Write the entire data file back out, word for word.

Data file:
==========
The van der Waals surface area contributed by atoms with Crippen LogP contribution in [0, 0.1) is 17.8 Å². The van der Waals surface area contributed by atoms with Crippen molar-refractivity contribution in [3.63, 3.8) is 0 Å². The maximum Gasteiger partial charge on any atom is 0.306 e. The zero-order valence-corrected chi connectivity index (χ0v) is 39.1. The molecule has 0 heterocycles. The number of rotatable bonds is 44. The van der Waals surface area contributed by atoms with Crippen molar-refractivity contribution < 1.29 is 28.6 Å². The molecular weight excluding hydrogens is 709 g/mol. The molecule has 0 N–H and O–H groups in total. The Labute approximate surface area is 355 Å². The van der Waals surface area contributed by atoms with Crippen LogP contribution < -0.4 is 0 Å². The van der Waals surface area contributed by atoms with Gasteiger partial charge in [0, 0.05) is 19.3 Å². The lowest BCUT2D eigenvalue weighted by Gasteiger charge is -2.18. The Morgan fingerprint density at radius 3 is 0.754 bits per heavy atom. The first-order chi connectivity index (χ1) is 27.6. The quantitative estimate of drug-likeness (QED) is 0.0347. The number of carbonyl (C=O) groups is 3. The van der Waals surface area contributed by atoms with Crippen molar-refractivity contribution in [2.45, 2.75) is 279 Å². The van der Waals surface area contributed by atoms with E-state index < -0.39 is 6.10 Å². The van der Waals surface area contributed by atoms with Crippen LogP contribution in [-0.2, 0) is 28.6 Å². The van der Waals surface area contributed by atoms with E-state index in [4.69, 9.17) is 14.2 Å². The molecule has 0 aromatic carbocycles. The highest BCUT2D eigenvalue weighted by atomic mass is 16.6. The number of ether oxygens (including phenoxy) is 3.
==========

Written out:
The van der Waals surface area contributed by atoms with Crippen LogP contribution in [0, 0.1) is 17.8 Å². The van der Waals surface area contributed by atoms with Crippen molar-refractivity contribution in [3.63, 3.8) is 0 Å². The maximum Gasteiger partial charge on any atom is 0.306 e. The zero-order valence-corrected chi connectivity index (χ0v) is 39.1. The molecule has 0 heterocycles. The number of rotatable bonds is 44. The van der Waals surface area contributed by atoms with Crippen molar-refractivity contribution < 1.29 is 28.6 Å². The molecular weight excluding hydrogens is 709 g/mol. The molecule has 0 N–H and O–H groups in total. The Labute approximate surface area is 355 Å². The van der Waals surface area contributed by atoms with Crippen LogP contribution < -0.4 is 0 Å². The van der Waals surface area contributed by atoms with Gasteiger partial charge in [0, 0.05) is 19.3 Å². The lowest BCUT2D eigenvalue weighted by Gasteiger charge is -2.18. The Morgan fingerprint density at radius 3 is 0.754 bits per heavy atom. The first-order chi connectivity index (χ1) is 27.6. The quantitative estimate of drug-likeness (QED) is 0.0347. The number of carbonyl (C=O) groups is 3. The van der Waals surface area contributed by atoms with Crippen molar-refractivity contribution in [2.45, 2.75) is 279 Å². The van der Waals surface area contributed by atoms with E-state index < -0.39 is 6.10 Å². The van der Waals surface area contributed by atoms with Crippen LogP contribution in [-0.2, 0) is 28.6 Å². The van der Waals surface area contributed by atoms with E-state index in [4.69, 9.17) is 14.2 Å². The molecule has 0 aromatic carbocycles. The highest BCUT2D eigenvalue weighted by atomic mass is 16.6. The number of ether oxygens (including phenoxy) is 3.